Lawn Party

FRANK HERBERT in a native Sew Yorker, a yraduate of the University of Notre Dame, who has made his home in Massachusetts since returning from wartime service as an officer in the Sarny. This is his first appearance in the Atlantic.


IT ALL started as more or less of a joke, back in the summer of 1950. That was the summer when our suburban community — a part of Wellesley, Massachusetts — had just begun to build, and when all the new neighbors were neighbors only in the loosest sense of the word. We had all recently moved in from widely separated parts of the country, and wo were closely following what seems to be a guiding rule of family behavior in the big new communities of today: Be polite to your neighbor — but keep to yourself.

If we were united at all, it was in the impersonal matters. For example, there was the great effort of Building a Front Lawn. All of us were trying desperately to do this, in spite of such obstacles as bicycles, birds, dogs, small boys, and a considerable lack of the good green thumb. We experimented recklessly with all kinds of seed, soil-builders, and fertilizers; it remained, however, for the Austins to come up with the strangest experiment of all. They planted their front lawn, not to grass, but to buckwheat!

Curiosity overcame reticence; questions were asked and the answer was brief and simple. “Just a starter,” Bob Austin said. “It might condition the soil for a really good lawn later on. Anyway, we’ll see how it turns out.”

Came August, and if progress in the neighborly spirit was slow — for the invisible fences which surrounded each family remained standing: we were still the courteous strangers — at least progress with the buckwheat lawn was not. It was flourishing. It looked odd, but it was the showpiece of the community. One day a neighbor suggested to Bob Austin that it was a pity to let it all go to waste— that when harvest time came around he might very well invite the whole neighborhood over for a buckwheat cake breakfast.

And this was what started it all, for in the suggestion which had been offered so lightly, Austin saw interesting possibilities. For one thing, the idea of feeding an entire neighborhood

—an idea which would leave the average householder limp and helpless

—did not faze him; he was by training a hotel man, accustomed to dealing with large groups of hungry people. More positively, however, he felt that such a breakfast might be just what the neighborhood needed. He is a friendly man, and has always believed that people who live in the same community should at least know each other; our slow progress in this direction had troubled him. How better to introduce everyone, he thought, than at a community breakfast?

Accordingly, early the next spring each of the approximately fifty families in our part of Wellesley received an invitation to a Sunday morning pancake breakfast at the Austins’. “Bring your plates and your appetites,” it read. “We do the rest.”

Had everything been arranged smoothly, with no hitches? Not quite; it was not until after the breakfast that many of us learned what had gone on behind the scenes.

First of all, there had been the matter of the stove. How to cook hundreds of pancakes outdoors and in a hurry: that was the problem. An outdoor electric grill seemed fine in theory, but actually proved impractical because of the cost. Austin finally got around the difficulty by turning up an Army surplus griddle of heroic proportions, which he set up on building blocks over a charcoal fire.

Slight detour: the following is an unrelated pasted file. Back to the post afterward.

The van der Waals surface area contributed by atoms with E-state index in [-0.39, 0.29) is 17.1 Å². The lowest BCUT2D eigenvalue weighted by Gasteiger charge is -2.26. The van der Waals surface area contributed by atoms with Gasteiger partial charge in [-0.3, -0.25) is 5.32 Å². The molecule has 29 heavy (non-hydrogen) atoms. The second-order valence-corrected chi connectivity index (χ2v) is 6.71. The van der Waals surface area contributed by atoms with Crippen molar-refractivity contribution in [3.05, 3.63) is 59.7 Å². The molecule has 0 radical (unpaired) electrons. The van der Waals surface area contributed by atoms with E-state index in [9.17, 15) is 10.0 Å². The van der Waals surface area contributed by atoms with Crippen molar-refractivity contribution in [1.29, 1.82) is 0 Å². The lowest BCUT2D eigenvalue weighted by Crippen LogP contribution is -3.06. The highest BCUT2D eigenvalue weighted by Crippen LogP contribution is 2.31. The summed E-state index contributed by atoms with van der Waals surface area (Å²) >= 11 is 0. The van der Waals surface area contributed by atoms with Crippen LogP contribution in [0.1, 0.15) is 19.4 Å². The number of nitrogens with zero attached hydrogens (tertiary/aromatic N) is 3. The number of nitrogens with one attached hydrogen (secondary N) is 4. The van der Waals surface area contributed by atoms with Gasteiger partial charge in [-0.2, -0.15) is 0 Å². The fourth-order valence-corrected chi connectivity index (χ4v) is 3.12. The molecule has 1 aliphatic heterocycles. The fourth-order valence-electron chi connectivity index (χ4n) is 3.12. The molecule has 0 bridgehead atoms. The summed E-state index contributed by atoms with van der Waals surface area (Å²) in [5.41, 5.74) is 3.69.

Secondly, there had been the food itself. Maple syrup? This was easy: some of Austin’s closest friends were Vermonters in the maple syrup business who readily agreed to supply all the syrup the pancakes could absorb. Butter? This was harder: there had to be lots of it, and butter costs were high. Shopping around in the market for a good price, Austin ran into one of his neighbors. As luck would have it, he was a wholesaler who dealt in dairy products; moreover, he was coming to the breakfast. Result: a donation of butter, enough and more for everyone.

Finally, there were the pancakes themselves — or rather, the buckwheat for the pancakes. For the famous buckwheat lawn, from which everything had started, turned out to be of no help at all. Buckwheat has to be milled into flour, and our community contained no resident millers; it did, however, have a vicepresident of a supermarket chain, which proved to be even better. He talked with the Pillsbury people and told them of the problem; the next day there was a promise of all the flour we needed, gratis.

The big day came at last — and with it came a heavy fog. Still, in spite of the weather, at the appointed hour one hundred and fifty men, women, and children were gathered together in the Austins’ yard, plates in hand and ready for breakfast. Two chefs kept the line moving rapidly: one poured the batter, the other flipped the cakes. In the interest of efficient serving, a rule was quickly established that no person could have more than two pancakes at a time — but there was no limit to the number of times.

The breakfast was a huge success. Even the sun finally came out, and by the time it did, everyone had eaten his fill and, most important of all, everyone had met everyone else. The fences were coming down at last.

That was in 1951. Now the pancake breakfast has become an annual fixture in our community; it gets bigger and better with every year. New families in the neighborhood have been known to inquire about it before they move in. And as a result of it, there are no strangers in our neighborhood today.

As for Bob Austin, he has a fine new lawn; the buckwheat lawn has long since gone. But everyone agrees that as a “starter” it was a magnificent success.